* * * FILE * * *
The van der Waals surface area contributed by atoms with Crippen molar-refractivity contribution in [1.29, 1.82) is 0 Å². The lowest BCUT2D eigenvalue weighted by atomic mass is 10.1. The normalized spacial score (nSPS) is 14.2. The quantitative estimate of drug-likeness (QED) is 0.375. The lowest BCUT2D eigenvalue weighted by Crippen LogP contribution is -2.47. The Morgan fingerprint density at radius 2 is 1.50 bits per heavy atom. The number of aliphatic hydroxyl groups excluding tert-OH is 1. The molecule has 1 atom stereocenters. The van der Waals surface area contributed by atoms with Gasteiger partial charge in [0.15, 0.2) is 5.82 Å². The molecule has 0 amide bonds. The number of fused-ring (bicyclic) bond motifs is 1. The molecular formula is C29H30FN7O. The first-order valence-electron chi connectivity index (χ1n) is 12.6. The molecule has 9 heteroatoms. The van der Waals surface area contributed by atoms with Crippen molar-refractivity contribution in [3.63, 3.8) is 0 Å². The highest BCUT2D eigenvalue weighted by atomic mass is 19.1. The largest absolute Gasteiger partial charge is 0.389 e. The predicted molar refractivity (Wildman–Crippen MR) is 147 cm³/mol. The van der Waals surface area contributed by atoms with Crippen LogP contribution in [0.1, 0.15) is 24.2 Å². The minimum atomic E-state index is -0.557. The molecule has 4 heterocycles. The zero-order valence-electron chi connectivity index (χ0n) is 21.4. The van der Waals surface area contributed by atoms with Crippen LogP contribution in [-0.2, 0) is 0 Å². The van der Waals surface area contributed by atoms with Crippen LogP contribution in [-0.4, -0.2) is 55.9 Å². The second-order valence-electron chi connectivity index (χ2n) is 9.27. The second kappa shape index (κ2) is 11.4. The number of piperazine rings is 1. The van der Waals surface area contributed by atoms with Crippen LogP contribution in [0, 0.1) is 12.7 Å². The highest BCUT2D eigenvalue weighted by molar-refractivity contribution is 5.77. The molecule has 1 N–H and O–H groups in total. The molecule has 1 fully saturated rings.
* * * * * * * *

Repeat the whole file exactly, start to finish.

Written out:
The van der Waals surface area contributed by atoms with Crippen molar-refractivity contribution in [1.29, 1.82) is 0 Å². The lowest BCUT2D eigenvalue weighted by atomic mass is 10.1. The normalized spacial score (nSPS) is 14.2. The quantitative estimate of drug-likeness (QED) is 0.375. The lowest BCUT2D eigenvalue weighted by Crippen LogP contribution is -2.47. The Morgan fingerprint density at radius 2 is 1.50 bits per heavy atom. The number of aliphatic hydroxyl groups excluding tert-OH is 1. The molecule has 1 atom stereocenters. The van der Waals surface area contributed by atoms with Gasteiger partial charge in [0.15, 0.2) is 5.82 Å². The molecule has 0 amide bonds. The number of fused-ring (bicyclic) bond motifs is 1. The molecular formula is C29H30FN7O. The first-order valence-electron chi connectivity index (χ1n) is 12.6. The molecule has 9 heteroatoms. The van der Waals surface area contributed by atoms with Crippen molar-refractivity contribution in [3.63, 3.8) is 0 Å². The highest BCUT2D eigenvalue weighted by atomic mass is 19.1. The largest absolute Gasteiger partial charge is 0.389 e. The predicted molar refractivity (Wildman–Crippen MR) is 147 cm³/mol. The van der Waals surface area contributed by atoms with Crippen LogP contribution in [0.1, 0.15) is 24.2 Å². The minimum atomic E-state index is -0.557. The molecule has 4 heterocycles. The zero-order valence-electron chi connectivity index (χ0n) is 21.4. The van der Waals surface area contributed by atoms with Crippen LogP contribution in [-0.2, 0) is 0 Å². The van der Waals surface area contributed by atoms with Crippen LogP contribution in [-0.4, -0.2) is 55.9 Å². The second-order valence-electron chi connectivity index (χ2n) is 9.27. The second kappa shape index (κ2) is 11.4. The number of piperazine rings is 1. The van der Waals surface area contributed by atoms with Crippen LogP contribution in [0, 0.1) is 12.7 Å². The highest BCUT2D eigenvalue weighted by molar-refractivity contribution is 5.77. The molecule has 1 N–H and O–H groups in total. The molecule has 1 fully saturated rings.